msnbc.com news services
updated 1/10/2012 7:53:42 AM ET 2012-01-10T12:53:42

A proposed bill would make it a crime in Israel to criticize people by comparing them to Nazis.

The draft legislation would impose penalties of up to six months in jail and a $25,000 fine for using the word "Nazi" or Holocaust symbols for purposes other than teaching, documentation or research.

The draft legislation passed its first hurdle Monday when Cabinet ministers approved it. It now goes to the full parliament for a vote.

The bill was proposed after ultra-Orthodox demonstrators set off a furor by dressing young boys as Nazi concentration camp inmates during a protest against what they said was incitement against their community. Protesters have also called police "Nazis."

The bill has been criticized by civil rights groups that see it as infringing on freedom of expression.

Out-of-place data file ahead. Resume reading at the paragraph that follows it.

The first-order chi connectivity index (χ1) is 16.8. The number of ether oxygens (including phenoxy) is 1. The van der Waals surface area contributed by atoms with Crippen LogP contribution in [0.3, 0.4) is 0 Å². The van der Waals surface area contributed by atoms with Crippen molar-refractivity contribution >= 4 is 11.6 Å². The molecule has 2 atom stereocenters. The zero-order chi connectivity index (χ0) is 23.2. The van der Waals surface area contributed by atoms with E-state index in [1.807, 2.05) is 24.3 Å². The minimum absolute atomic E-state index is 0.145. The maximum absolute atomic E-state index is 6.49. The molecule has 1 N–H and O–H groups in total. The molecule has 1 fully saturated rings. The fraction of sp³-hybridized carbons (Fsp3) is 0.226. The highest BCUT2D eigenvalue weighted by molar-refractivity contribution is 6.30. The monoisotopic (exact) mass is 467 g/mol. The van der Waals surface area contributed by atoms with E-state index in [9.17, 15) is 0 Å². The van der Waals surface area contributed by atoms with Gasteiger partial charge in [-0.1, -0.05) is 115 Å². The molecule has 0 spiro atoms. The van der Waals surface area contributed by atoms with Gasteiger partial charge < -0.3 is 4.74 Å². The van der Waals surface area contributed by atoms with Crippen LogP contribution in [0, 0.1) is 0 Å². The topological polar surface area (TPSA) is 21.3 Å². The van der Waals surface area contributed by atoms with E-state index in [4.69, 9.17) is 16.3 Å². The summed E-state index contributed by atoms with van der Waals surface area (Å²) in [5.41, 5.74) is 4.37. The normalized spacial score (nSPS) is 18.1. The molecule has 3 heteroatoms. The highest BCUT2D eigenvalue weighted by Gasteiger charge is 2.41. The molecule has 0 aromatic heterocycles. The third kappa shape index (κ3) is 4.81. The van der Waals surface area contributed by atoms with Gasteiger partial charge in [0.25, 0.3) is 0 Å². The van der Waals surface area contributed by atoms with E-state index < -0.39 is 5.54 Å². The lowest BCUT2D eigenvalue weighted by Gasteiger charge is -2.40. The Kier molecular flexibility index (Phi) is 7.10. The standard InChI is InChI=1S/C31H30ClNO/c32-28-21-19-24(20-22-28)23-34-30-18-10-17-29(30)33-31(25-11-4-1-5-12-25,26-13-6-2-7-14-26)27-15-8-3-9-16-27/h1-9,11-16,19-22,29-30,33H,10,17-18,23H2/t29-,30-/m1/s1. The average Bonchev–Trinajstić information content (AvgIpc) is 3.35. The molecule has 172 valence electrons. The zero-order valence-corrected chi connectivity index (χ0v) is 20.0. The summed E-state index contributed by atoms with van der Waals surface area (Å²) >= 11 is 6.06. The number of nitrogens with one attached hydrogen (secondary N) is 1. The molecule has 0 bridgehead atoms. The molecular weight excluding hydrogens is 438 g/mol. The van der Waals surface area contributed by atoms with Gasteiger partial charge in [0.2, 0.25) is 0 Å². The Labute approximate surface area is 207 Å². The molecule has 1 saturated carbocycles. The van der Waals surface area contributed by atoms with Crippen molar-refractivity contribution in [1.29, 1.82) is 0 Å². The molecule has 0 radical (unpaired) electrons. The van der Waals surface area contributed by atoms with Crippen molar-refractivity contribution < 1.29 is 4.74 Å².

Migrant crackdown
Meanwhile, Israel tightened its law on infiltrators Tuesday to stem an increasing flow of African migrants crossing its porous Sinai Desert border from Egypt.

The move drew sharp criticism from refugee groups and activists.

Illegal migrants including asylum seekers now face up to three years' imprisonment under the amended legislation which parliament approved in the early hours of Tuesday.

Aid groups denounced the decision as an "immoral" response to refugees fleeing civil conflict, while one commentator called it a stain on the democracy of Israel, many of whose citizens themselves arrived as refugees after the Holocaust.

Israel may now jail anyone illegally crossing the border for up to three years, up from the current 60 days, a parliamentary statement said. The amendment also entitles the authorities to seek jail terms for anyone who aids illegal infiltration.

A record number of migrants, largely from Sudan and Eritrea, have arrived in Israel in the past two years. Numbers have risen in the past few months, with government figures showing more than 2,000 arrivals in November. December's figure is expected to approach 3,000.

The Associated Press and Reuters contributed to this report.

Video: Israel’s religious divide

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